Photograph by Felipe Buitrago
Typically Untypical: Chalateco's pupusas are among their unusual offerings.
Chalateco livens up the Mexican-food scene in Silicon Valley
By Stett Holbrook
THE LONE DINER seated across from me at Chalateco in Santa Clara was taking his time leafing through the long menu.
"This is not typical Mexican food, is it?" he said to the waitress as she took his order.
"Yes," she replied, cryptically.
Did she mean yes, it is typical Mexican food? Or did she mean, You're correct, this isn't typical Mexican food? No matter. Both answers are correct.
Chalateco, a San Jose-based, six-restaurant chain that recently opened in Santa Clara, serves Mexican City-style Mexican food and a few Salvadoran dishes. That makes the food unlike the Mexican food typically served in Silicon Valley, but it's definitely typical Mexican food. You follow me?
Chalateco—painted in garish, carnivalesque orange and yellow inside and out, with mirrors that give it a fun-house feel—serves tacos, burritos and enchiladas, but they're different from those found in most restaurants. Many of the fillings are different and their presentation is far more Mexican than Mexican-American. But what really sets the restaurant apart is its lineup of Mexico City-style dishes like gorditas, huarches, pambazos and alambres, cheap but filling street food that is to DF (as the capital city is known in Mexican parlance) what hot dogs, pizza and burritos are to San Jose.
You can't judge a book by its cover, but you can judge a Mexican restaurant by its tacos. My rule is that the smaller the taco, the better the restaurant. Chalteco's two-ply corn tortilla tacos are little bigger than sand dollars and are great, topped with just a little meat, chopped onion and cilantro. I went for a suadero taco ($1.85), a seldom-seen filling made from the rich, succulent meat cut from between beef ribs. With a squeeze of lime and dollop of salsa it's heaven on a tortilla. Speaking of salsa, be sure to ask for the avocado-thickened green salsa and the smoky chipotle salsa. They're better than the table salsa that arrives with the ho hum tortilla chips.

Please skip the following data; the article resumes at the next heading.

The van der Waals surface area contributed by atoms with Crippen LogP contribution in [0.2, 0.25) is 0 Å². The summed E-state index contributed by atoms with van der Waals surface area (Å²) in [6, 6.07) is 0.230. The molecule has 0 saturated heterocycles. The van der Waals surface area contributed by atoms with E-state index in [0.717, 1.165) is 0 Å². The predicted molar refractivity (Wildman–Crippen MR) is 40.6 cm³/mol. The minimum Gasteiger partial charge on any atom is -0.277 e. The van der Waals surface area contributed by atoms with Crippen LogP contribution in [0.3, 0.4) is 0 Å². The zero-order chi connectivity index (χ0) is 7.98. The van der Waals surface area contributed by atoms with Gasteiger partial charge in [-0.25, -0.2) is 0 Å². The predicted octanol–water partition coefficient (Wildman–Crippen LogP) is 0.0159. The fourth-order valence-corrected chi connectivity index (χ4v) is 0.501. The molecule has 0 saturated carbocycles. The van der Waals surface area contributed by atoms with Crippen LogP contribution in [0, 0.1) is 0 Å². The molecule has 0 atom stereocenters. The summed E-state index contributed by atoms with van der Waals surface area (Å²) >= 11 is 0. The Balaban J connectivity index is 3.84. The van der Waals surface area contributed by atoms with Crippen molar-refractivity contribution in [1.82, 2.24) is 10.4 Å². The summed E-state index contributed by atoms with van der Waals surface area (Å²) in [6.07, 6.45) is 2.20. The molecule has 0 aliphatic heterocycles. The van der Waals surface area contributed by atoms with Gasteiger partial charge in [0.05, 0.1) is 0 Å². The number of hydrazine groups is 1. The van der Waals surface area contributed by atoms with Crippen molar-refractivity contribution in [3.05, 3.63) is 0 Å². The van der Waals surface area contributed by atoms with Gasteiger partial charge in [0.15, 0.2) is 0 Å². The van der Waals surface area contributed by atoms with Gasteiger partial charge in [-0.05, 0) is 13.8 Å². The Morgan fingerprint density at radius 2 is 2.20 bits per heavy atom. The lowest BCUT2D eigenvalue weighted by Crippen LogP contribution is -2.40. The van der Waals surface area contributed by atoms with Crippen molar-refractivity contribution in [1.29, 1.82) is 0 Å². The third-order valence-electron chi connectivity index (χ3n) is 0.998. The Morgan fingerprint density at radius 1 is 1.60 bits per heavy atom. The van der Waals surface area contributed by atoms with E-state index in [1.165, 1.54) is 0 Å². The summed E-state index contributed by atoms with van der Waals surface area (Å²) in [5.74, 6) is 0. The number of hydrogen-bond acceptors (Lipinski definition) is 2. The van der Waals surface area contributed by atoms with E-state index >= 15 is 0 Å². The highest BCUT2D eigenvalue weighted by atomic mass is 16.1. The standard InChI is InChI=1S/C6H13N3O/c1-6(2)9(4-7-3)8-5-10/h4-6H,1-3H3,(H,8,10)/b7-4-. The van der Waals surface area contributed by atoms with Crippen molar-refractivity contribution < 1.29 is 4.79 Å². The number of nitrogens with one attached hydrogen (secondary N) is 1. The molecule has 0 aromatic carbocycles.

If you're hungry for more food—a lot more—check out the parrilladas. Think of these as the Mexican version of a Philly cheese steak sandwich, minus the French roll. "Parrilla" means grill in Spanish, but in reality the dish is cooked on a griddle. I don't know how to say "griddled" in Spanish.
The parrillada gus ($10.95) is a hillock of scrambled beef, bacon, bell peppers and stringy jack cheese served alongside soft corn tortillas to fill with the cheesy meat mixture. Alambres ($7.95-$8.75) are a similar dish: a row of tacos filled with bacon, onions, bell peppers and other fillings of your choice.
Tortas are standard taqueria fare, but here they get special treatment and easily make for two meals. The bread of the hulking sandwich is buttered and well toasted and filled with the meat of your choice as well as onions, tomatoes, avocados, pickled jalapeños, mayonnaise and crumbly dry cheese. I recommend the tinga torta ($9.99), moist chicken breast sautéed in a tangy chipotle sauce.
For a more complete meal, go for the enchiladas de poblano ($10.95), three chicken- or cheese-filled enchiladas topped with chocolate-colored silken mole that's at once spicy, salty and a little sweet.
Pupusas ($1.99), the Salvadoran national dish, are good and served with a big plastic container of house-made curtido, the pickled cabbage slaw that goes so well with all that crispy, melted cheese that oozes out of the griddle cakes.
The one dud I encountered was the chicharron gordita ($4.95), a thick and crisp tortilla pocket that looks a bit like pita bread. Trouble was, the gordita was too big and fell apart and the chicharron was fatty and chewy rather than crisp and light—or as light and fried pork can be.
Just as much of Chalateco's food differs from the usual taqueria fare, so do the drinks. There's an agua fresca made with pineapple, orange and apple juice ($1.50 small, $2.75 large) and the exceedingly gulpable michelada ($5.25), beer mixed with Clamato, chile powder and lime juice served in a frosted, salt-rimmed mug. It's the kind of drink you can order for lunch and still go back to work because it's made with less beer and, well, doesn't look like a beer. At least that was my excuse.
As I polished off my enchiladas and watched Shakira do her thing on the three TV monitors hanging in front of me, I overheard the waitress check in with the guy next to me as he dug into another bite of his parrillada.
"How is everything?"
"Great," he said with his mouth full, clearly enjoying his meal of atypically typical Mexican food.
Address: 2323 The Alameda, Santa Clara.
Hours: 10am-11pm daily.
Cuisine: Mexican and Salvadoran.
Price Range: $1.85-$11.95.
Send a letter to the editor about this story.